Not anymore.

In 2016, NASCAR had nine races of lengths 500 miles or more, including at iconic venues (sarcasm) such as Atlanta Motor Speedway and Phoenix International Raceway.

Even IndyCar unwisely dabbles in 500-mile lengths elsewhere on its schedule (Pocono).

Not many people have the time to sit and watch four-plus hour races weekend after weekend. Even when they do, more and more people are deciding there are better things to do with their time.

Daytona and Charlotte should be the only races 500 miles or more. All others should be 400 or below.


Mark Martin, Jeff Gordon, Tony Stewart and Carl Edwards are gone.

Soon, Matt Kenseth, Dale Earnhardt Jr., Jimmie Johnson and others will join them.

The unfortunate thing about being NASCAR a massive moneymaker for the last few decades is that its drivers do not need to race deep into middle age to secure their futures. Expect more and more drivers to opt to retire early and race on the local circuits to feed their fix while not dealing with the rigors of a NASCAR season that runs nearly 10 months long.

The young crop of drivers barely moves the needle in the personality department. Kyle Larson, Ty Dillon and Chase Elliott are good behind the wheel, but do not drum up the excitement of an Earnhardt or a Petty.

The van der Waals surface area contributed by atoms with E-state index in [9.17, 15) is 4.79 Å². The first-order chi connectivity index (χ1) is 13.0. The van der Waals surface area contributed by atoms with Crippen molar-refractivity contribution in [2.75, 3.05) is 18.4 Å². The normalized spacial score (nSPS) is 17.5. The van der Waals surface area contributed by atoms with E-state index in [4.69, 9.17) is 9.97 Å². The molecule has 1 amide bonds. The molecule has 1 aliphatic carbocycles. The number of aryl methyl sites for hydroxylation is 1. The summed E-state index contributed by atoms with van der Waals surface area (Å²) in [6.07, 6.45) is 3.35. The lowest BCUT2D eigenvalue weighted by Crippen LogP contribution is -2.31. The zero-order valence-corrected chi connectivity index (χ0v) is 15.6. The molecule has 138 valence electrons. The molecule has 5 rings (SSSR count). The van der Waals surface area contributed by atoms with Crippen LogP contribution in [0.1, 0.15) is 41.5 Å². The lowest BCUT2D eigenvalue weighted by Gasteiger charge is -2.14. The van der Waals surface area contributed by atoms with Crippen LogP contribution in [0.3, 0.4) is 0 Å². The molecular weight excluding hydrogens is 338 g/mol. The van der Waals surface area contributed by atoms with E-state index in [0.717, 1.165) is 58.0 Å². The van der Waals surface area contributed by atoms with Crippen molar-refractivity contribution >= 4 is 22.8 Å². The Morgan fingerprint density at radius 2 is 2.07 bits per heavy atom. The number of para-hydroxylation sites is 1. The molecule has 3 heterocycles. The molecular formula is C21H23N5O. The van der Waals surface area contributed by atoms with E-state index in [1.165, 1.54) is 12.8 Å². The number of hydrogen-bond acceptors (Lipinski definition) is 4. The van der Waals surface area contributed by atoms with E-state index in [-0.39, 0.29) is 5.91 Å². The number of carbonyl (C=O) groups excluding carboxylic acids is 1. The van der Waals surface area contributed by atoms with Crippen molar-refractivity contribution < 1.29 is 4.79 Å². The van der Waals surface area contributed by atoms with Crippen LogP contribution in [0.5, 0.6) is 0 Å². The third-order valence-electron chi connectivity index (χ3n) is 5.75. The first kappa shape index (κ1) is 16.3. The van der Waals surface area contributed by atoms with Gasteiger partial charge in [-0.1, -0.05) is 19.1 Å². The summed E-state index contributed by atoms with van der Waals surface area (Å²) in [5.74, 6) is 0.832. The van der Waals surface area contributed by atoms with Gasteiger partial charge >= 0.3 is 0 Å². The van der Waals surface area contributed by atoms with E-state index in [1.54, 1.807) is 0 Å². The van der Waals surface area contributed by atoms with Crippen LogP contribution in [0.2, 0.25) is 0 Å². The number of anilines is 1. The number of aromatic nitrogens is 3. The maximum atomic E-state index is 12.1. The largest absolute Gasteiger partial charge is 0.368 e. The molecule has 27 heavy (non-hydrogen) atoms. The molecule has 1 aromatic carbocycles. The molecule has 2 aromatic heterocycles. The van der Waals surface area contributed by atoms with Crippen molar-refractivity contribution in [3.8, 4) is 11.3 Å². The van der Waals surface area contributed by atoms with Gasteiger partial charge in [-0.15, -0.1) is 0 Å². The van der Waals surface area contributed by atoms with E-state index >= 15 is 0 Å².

NASCAR is hoping that Daniel Suarez out of Mexico could emerge as a star and help tap into the massive auto racing crowd south of the border. But unless you’re a hard-core fan, this is the first you have ever heard of Mr. Suarez.

The disconnect between fans and the next crop of NASCAR stars is a big problem.

These changes might work, they may not. But they are more sensible ideas than the recent ones just implemented. Until drastic changes to the NASCAR product are made, I will continue to have many a summer Sunday open to do other things.

I’m not the only one.

This column is the commentary of the writer and does not necessarily reflect the views or opinions of The News-Sentinel. Email Justin Kenny at